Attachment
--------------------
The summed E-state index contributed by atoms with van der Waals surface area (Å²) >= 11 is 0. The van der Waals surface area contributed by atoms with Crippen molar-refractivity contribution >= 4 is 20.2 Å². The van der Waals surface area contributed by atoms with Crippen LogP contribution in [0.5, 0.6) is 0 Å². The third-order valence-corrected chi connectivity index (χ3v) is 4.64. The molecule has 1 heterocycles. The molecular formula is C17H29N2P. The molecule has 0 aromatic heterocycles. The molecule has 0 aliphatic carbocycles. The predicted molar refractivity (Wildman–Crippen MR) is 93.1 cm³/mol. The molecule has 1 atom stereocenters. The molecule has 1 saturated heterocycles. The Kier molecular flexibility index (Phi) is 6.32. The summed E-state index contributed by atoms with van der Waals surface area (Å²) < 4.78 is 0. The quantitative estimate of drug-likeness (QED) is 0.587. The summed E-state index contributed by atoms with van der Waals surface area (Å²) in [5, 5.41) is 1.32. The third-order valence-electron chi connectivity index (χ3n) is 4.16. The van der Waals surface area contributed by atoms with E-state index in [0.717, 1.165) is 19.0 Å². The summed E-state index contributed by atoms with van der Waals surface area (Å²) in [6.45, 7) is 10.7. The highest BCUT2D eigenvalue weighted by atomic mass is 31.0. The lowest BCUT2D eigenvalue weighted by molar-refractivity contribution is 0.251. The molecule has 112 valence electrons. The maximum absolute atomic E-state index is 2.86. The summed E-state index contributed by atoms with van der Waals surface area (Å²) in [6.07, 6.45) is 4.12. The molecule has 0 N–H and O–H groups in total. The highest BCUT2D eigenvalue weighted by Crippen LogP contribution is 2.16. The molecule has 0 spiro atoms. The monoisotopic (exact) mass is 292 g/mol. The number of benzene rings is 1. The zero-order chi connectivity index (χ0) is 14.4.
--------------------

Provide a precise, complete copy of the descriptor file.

The summed E-state index contributed by atoms with van der Waals surface area (Å²) >= 11 is 0. The van der Waals surface area contributed by atoms with Crippen molar-refractivity contribution >= 4 is 20.2 Å². The van der Waals surface area contributed by atoms with Crippen LogP contribution in [0.5, 0.6) is 0 Å². The third-order valence-corrected chi connectivity index (χ3v) is 4.64. The molecule has 1 heterocycles. The molecular formula is C17H29N2P. The molecule has 0 aromatic heterocycles. The molecule has 0 aliphatic carbocycles. The predicted molar refractivity (Wildman–Crippen MR) is 93.1 cm³/mol. The molecule has 1 atom stereocenters. The molecule has 1 saturated heterocycles. The Kier molecular flexibility index (Phi) is 6.32. The summed E-state index contributed by atoms with van der Waals surface area (Å²) < 4.78 is 0. The quantitative estimate of drug-likeness (QED) is 0.587. The summed E-state index contributed by atoms with van der Waals surface area (Å²) in [5, 5.41) is 1.32. The third-order valence-electron chi connectivity index (χ3n) is 4.16. The van der Waals surface area contributed by atoms with E-state index in [0.717, 1.165) is 19.0 Å². The summed E-state index contributed by atoms with van der Waals surface area (Å²) in [6.45, 7) is 10.7. The highest BCUT2D eigenvalue weighted by atomic mass is 31.0. The lowest BCUT2D eigenvalue weighted by molar-refractivity contribution is 0.251. The molecule has 112 valence electrons. The maximum absolute atomic E-state index is 2.86. The summed E-state index contributed by atoms with van der Waals surface area (Å²) in [6.07, 6.45) is 4.12. The molecule has 0 N–H and O–H groups in total. The highest BCUT2D eigenvalue weighted by Crippen LogP contribution is 2.16. The molecule has 0 spiro atoms. The monoisotopic (exact) mass is 292 g/mol. The number of benzene rings is 1. The zero-order chi connectivity index (χ0) is 14.4.